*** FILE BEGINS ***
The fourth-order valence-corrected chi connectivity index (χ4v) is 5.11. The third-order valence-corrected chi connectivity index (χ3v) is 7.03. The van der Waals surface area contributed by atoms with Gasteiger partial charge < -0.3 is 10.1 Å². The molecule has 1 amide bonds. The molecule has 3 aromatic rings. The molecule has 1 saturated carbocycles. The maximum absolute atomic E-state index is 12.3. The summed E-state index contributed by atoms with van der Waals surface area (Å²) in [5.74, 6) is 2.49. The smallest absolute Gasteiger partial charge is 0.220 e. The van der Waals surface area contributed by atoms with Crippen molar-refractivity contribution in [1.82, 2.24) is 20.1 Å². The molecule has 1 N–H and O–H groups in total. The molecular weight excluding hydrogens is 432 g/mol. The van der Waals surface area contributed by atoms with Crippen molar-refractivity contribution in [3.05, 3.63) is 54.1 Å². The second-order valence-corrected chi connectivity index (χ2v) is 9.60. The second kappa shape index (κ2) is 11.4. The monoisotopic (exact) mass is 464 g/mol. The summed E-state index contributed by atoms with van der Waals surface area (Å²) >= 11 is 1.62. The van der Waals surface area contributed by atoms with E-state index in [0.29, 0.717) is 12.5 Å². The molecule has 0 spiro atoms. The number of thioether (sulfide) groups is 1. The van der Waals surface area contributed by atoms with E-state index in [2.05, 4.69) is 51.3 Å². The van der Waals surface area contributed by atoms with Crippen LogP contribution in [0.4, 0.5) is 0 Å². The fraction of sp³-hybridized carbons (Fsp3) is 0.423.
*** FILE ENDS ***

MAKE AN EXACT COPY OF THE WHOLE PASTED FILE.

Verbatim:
The fourth-order valence-corrected chi connectivity index (χ4v) is 5.11. The third-order valence-corrected chi connectivity index (χ3v) is 7.03. The van der Waals surface area contributed by atoms with Gasteiger partial charge < -0.3 is 10.1 Å². The molecule has 1 amide bonds. The molecule has 3 aromatic rings. The molecule has 1 saturated carbocycles. The maximum absolute atomic E-state index is 12.3. The summed E-state index contributed by atoms with van der Waals surface area (Å²) in [5.74, 6) is 2.49. The smallest absolute Gasteiger partial charge is 0.220 e. The van der Waals surface area contributed by atoms with Crippen molar-refractivity contribution in [1.82, 2.24) is 20.1 Å². The molecule has 1 N–H and O–H groups in total. The molecular weight excluding hydrogens is 432 g/mol. The van der Waals surface area contributed by atoms with Crippen molar-refractivity contribution in [3.05, 3.63) is 54.1 Å². The second-order valence-corrected chi connectivity index (χ2v) is 9.60. The second kappa shape index (κ2) is 11.4. The monoisotopic (exact) mass is 464 g/mol. The summed E-state index contributed by atoms with van der Waals surface area (Å²) >= 11 is 1.62. The van der Waals surface area contributed by atoms with E-state index in [0.29, 0.717) is 12.5 Å². The molecule has 0 spiro atoms. The number of thioether (sulfide) groups is 1. The van der Waals surface area contributed by atoms with E-state index in [2.05, 4.69) is 51.3 Å². The van der Waals surface area contributed by atoms with Crippen LogP contribution in [0.4, 0.5) is 0 Å². The fraction of sp³-hybridized carbons (Fsp3) is 0.423.